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Eight Days a Week 

The daily guide to life in the Triangle

Graceland/Asleep on the Wind
Kennedy Theatre

Ellen Byron's Graceland/Asleep on the Wind, the second production in the Hot Summer Nights at the Kennedy series, tells two stories centered around Elvis. The first concerns two die-hard fans camping outside Graceland in order to be the first subjects in the King's holy temple. The second story, which takes place in a world before Graceland, finds two siblings in a "special place" deep in Louisiana. Performances are at 8 p.m. and run through June 26. Tickets are $35; call 834-4000 or go to hotsummernightsatthekennedy.org. --Jon Ross

The End of Suburbia
Colony Theatre

Ready for doomsday? It's closer than we think, according to experts marshaled in The End of Suburbia: Oil Depletion and the Collapse of the American Dream. Beginning as documentary about the unsustainability of auto-dependent development, the film moves into darker terrain when oil experts start talking. The film will screen at 7 p.m. at the Colony Theater on Wednesday, June 22. For those with bicycles, theater manager Denver Hill will be leading a group ride over to the theater. Muster your bikes at Whitaker Mill and Glenwood at 5:30 p.m.--David Fellerath

Agent Orange with 2-Step, Discopunk and Ragga Mashup DJs
Berkeley Cafe

This "electro-punk mash-up" offers an entire evening dedicated to different ways to get hyped. Different sounds in different rooms is nothing new to dance clubs, but having a classic punk rock headliner such as Agent Orange opens a beachhead to a new audience. 2-Step, Discopunk and Ragga Mashup are also on tap, which is another way of saying be prepared for some aggressive, high-energy beats. Beats drop at 9 p.m.; cover is $10. --Chris Parker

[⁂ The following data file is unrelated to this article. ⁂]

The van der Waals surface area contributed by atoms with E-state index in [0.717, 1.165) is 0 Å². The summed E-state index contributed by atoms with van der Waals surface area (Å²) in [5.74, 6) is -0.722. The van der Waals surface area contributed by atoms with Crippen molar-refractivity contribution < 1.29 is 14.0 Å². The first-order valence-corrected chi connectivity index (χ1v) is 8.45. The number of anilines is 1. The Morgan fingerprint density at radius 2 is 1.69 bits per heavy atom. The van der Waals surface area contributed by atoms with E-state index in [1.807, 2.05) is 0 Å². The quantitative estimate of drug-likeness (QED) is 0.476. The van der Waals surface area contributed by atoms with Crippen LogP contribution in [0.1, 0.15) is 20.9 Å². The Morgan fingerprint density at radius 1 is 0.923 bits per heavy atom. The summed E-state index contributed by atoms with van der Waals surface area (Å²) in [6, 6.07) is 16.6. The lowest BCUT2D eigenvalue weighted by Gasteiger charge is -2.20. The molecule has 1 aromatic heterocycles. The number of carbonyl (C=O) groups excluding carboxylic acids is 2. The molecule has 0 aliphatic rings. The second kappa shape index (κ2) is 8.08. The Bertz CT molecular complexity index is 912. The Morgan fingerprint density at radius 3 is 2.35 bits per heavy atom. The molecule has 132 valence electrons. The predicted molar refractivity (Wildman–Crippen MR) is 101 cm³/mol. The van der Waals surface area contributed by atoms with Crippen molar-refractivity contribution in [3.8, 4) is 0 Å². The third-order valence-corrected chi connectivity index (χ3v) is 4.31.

Stacey Earle & Mark Stewart
The Pour House

Stacey Earle doesn't need any fancy industry label for her music, which she describes simply as Stacey Earle music. "It's a journal," she says, "written basically about my life." After big brother Steve took her along on tour in '90, she decided on songwriting for a living. Earle, who admits to playing guitar continuously, is a self-described melody seeker. "Then I find words to it, and I'm just basically telling what happened that day. I call it the people's music." The show begins at 8 p.m.; tickets are $10. --Grant Britt

Jambalaya Soul Slam
Hayti Heritage Center

Slamming as a literary genre may be hard for some people, but participants in the Jambalaya Soul Slam know how to work it. Event organizers are trying to establish a team of poets to compete against regional and national foes, and will use this event to harvest talent. For the $10 entry fee, slam hopefuls can either watch or grab a mic and participate. The theme is erotic poetry, so keep the kiddies at home. The event starts at midnight at the Hayti Heritage Center.

Les Primitifs du Futur
N.C. Museum of Art

Nostalgic sounds direct from Paris permeate Raleigh this weekend, care of dancehall ensemble Les Primitifs du Futur. Formed in 1986, the band boasts an energetic je ne sais quoi with a side of French sultriness. The ensemble performs before a screening of Sylvain Chomet's animated film The Triplets of Belleville. Tickets are $10, and children get in free. The music starts at 8 p.m. --Jon Ross

Marvell Event Center